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None of the content herein is intended to convey that any particular product can diagnose,
treat, cure or prevent any disease.
Indigenous Traditional : Defined
Those products from Alpha Omega Labs
, many of which
come from the Amazon and are marked "Amazonian Traditional," possess the following
characteristics. (Since we also also from coastal and mountainous region -- this page,
which was originally entitled "Amazonian Traditionals," has been expanded and renamed
- The herbs and/or formulas so named are prepared by Alpha Omega Labs in the exact manner
in which they have been made for generations by the indigenous sources from which
we have obtained them -- the only modification being
enhancements in sanitary procedures, production processes,
or other methodologies to meet our
Good Manufacturing Practices standards. For certain
formulas, a preservative, such as alcohol, H3O, or
hydrogen peroxide (external) is added to the "traditional," as
shelf-life considerations are rarely a major concern in most
indigenous settings, because the product is made and used
fresh. (AO Labs runs
a certified lab and is registered with the
Ministry of Sanitation in Ecuador --
this country's equivalent of the U.S. Food & Drug
Administration). [ 1 ]
- The medical properties described on any given product
page on our site, including the protocols provided,
is a presentation of the historic, ethnobotanical use
of that item. Customers should understand that none
of the products in this category have been clinically
tested in the Western sense. We are merely providing our customers with
all relevant information as to how the product is
used -- both at the present time and for countless
generations, indeterminable in number,
preceeding our introduction.
- None of the products under this category have been
tested or approved by the U.S. Food & Drug Administration --
nor it is remotely thinkable that with the infusion
of billions of dollars, would they ever. They cannot
be patented. They cannot be used to secure a marketing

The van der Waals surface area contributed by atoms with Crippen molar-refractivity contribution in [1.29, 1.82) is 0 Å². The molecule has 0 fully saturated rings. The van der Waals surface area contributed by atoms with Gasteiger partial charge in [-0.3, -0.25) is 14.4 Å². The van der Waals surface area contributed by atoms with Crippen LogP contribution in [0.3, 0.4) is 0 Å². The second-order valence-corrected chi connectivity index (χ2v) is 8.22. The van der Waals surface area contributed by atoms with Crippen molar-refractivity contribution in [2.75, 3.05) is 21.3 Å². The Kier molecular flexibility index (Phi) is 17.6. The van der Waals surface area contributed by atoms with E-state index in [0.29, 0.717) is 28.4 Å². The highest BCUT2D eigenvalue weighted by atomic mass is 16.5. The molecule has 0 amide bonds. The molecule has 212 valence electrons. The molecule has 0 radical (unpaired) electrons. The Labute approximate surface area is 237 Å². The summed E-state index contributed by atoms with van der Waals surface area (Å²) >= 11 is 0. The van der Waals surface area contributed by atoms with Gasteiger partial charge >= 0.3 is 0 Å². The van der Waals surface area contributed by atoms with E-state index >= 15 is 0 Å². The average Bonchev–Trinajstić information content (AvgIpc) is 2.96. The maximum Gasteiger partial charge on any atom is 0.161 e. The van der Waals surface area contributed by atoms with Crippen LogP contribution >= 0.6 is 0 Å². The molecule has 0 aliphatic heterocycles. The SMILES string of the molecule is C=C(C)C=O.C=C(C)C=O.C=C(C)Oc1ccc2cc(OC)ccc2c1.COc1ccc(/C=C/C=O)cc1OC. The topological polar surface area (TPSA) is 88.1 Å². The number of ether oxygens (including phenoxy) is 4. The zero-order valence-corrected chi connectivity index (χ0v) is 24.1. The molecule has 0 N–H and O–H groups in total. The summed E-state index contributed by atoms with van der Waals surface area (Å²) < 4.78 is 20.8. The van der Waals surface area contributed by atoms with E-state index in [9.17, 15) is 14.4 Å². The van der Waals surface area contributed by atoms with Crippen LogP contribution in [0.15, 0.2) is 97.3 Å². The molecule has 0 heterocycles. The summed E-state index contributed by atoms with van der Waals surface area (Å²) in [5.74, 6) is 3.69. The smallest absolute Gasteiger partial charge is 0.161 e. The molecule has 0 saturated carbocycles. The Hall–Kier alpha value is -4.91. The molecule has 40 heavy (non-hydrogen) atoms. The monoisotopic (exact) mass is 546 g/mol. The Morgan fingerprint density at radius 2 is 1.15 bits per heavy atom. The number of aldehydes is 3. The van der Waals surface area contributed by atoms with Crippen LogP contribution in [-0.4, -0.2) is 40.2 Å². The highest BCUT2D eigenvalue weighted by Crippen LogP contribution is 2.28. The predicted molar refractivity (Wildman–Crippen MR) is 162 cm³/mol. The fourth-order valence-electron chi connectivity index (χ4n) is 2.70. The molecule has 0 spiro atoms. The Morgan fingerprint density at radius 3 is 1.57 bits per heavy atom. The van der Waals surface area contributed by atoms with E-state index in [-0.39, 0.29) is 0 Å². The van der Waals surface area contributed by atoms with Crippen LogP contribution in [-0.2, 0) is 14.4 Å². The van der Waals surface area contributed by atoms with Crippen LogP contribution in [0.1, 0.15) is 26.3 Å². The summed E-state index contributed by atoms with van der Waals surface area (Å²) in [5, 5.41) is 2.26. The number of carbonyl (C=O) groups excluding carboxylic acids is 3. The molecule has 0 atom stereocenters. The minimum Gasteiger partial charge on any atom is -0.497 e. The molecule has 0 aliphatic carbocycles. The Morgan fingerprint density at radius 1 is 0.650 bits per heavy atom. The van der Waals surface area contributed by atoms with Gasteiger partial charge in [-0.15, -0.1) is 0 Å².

monopoly. They cannot be marketed successfully without
inviting competition. NONETHELESS, the products in this
category have their equivalents that can be found in various
farmers' markets all over Ecuador. Their availability is
made possible through Article 360 of the new Ecuadorean
Constitution, which protects the availability and sale
of traditional, indigenous medical plants and plant products.
- To U.S. Users: On account of the U.S. FDA status indicated in
the above paragraph, U.S. customers can purchase this product
for experimental purposes only. These products cannot be used
to diagnose, treat, cure, or prevent any disease and are not
represented as such to any user in the U.S.
- For those herbal sources, where the primary species or
subspecies is unknown or in dispute, we do not provide
the scientific (taxonomical) name -- but, as is customary
in Ecuador, provide the local common name of the plant used only.
- Different authorities use varied ways of classifying
medicinal herbals at this level. The term used by James A. Duke, for instance,
is "folklore." He has a four-grade system of classification for "the level of efficacy of
that activity," wherein "that activity" relates to one particular medical
indication or property of the species of plant in question. It read
- f: strictly folklore
- 1: some animal, epidemiological, in vitro, or phytochemical studies
support the efficacy (I actually feel that in many cases f may be better than 1)
- 2: extracts of plant approved by Commission E, by the TRAMIL Commission,
or demonstrated by human clinical trials . . . and a very rare :